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Trimmed Mean Definition Example Calculation and Use

Trimmed Mean Definition Example Calculation and Use

Trimmed Mean: Definition, Example, Calculation, and Use

What Is a Trimmed Mean?

A trimmed mean is a method of averaging that removes a small designated percentage of the largest and smallest values before calculating the mean. The trimmed mean helps eliminate the influence of outliers on the mean.

Trimmed means are used to report economic data in order to provide a more realistic picture.

Key Takeaways

  • A trimmed mean removes a small designated percentage of the largest and smallest values before calculating the average.
  • Using a trimmed mean helps eliminate the influence of outliers on the mean.
  • Trimmed means are used in reporting economic data to provide a more realistic picture.
  • Providing a trimmed mean inflation rate, along with other measures, provides a basis for comparison.

Understanding a Trimmed Mean

A trimmed mean helps reduce the effects of outliers on the calculated average. It is best suited for data with large deviations or skewed distributions.

A trimmed mean is stated as a mean trimmed by x%, where x is the sum of the percentage of observations removed from both the upper and lower bounds. The trimming points are often arbitrary, removing the lowest and highest values by a percentage, leaving the mean to be calculated from the remaining data.

A trimmed mean is seen as a more realistic representation of a data set as the few erratic outliers have been removed. A trimmed mean is also known as a truncated mean.

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Trimmed Means and Inflation Rates

A trimmed mean may be used in place of a traditional mean when determining inflation rates from the Consumer Price Index (CPI) or personal consumption expenditures (PCE). The CPI and the PCE price index measure the prices of baskets of goods in an economy to identify inflation trends.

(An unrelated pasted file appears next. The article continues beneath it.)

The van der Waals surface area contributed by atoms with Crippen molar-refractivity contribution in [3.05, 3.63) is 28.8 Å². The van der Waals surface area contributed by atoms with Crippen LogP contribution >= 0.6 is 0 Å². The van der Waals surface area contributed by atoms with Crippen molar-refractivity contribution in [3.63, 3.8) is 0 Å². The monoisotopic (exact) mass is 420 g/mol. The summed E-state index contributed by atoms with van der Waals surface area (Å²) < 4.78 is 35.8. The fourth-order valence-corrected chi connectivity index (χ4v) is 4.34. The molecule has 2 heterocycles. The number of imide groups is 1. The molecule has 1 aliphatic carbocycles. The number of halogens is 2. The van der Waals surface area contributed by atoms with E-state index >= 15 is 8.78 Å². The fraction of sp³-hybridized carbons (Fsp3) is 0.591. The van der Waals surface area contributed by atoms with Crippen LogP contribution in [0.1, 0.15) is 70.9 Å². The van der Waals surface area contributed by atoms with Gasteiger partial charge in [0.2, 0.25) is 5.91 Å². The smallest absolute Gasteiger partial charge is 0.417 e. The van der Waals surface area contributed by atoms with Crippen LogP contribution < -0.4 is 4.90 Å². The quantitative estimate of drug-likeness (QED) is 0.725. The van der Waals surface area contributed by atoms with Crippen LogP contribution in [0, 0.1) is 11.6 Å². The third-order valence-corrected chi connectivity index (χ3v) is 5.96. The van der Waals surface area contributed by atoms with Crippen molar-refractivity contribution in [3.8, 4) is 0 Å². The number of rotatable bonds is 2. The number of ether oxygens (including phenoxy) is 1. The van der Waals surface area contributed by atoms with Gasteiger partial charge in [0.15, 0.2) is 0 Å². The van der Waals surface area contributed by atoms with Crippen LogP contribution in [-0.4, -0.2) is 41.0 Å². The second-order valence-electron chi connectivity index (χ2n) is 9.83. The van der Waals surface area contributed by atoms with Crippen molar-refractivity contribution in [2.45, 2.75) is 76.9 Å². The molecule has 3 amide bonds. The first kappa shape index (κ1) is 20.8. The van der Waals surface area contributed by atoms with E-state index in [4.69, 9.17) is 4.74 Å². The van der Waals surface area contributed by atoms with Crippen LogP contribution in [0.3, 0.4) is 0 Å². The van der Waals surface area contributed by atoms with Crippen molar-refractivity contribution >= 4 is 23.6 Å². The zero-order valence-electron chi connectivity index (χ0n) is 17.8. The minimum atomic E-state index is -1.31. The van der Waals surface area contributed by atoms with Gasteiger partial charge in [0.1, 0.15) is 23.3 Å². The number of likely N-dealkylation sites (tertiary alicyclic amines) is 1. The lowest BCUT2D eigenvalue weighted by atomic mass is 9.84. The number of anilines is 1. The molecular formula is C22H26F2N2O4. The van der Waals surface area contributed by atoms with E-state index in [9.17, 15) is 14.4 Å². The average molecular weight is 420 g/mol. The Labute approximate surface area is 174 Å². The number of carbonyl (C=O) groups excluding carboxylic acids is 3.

The levels that are trimmed from each tail may not be equitable, as these values are based on historical data to reach the best fit between the trimmed mean inflation rate and the inflation rate’s core.

Food and energy costs are generally considered the most volatile items, so the non-core area is not necessarily indicative of overall inflationary activities.

When the data points are organized, they are placed in ascending order based on prices. Specific percentages are removed from the tails to lower the effect of volatility on the overall CPI changes.

Trimmed means are used in the Olympics to remove extreme scoring from biased judges that may impact an athlete’s average score.

Providing a trimmed mean inflation rate along with other measures, allows for a more thorough analysis of the inflation rates being experienced. This comparison may include the traditional CPI, the core CPI, a trimmed-mean CPI, and a median CPI.

Example of a Trimmed Mean

As an example, a figure skating competition produces the following scores: 6.0, 8.1, 8.3, 9.1, and 9.9.

The mean for the scores would equal:

  • ((6.0 + 8.1 + 8.3 + 9.1 + 9.9) / 5) = 8.28

To trim the mean by a total of 40%, we remove the lowest 20% and the highest 20% of values, eliminating the scores of 6.0 and 9.9.

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Next, we calculate the mean based on the remaining values:

  • (8.1 + 8.3 + 9.1) / 3 = 8.50

In other words, a mean trimmed at 40% would equal 8.5, which reduced the outlier bias and increased the reported average by 0.22 points.

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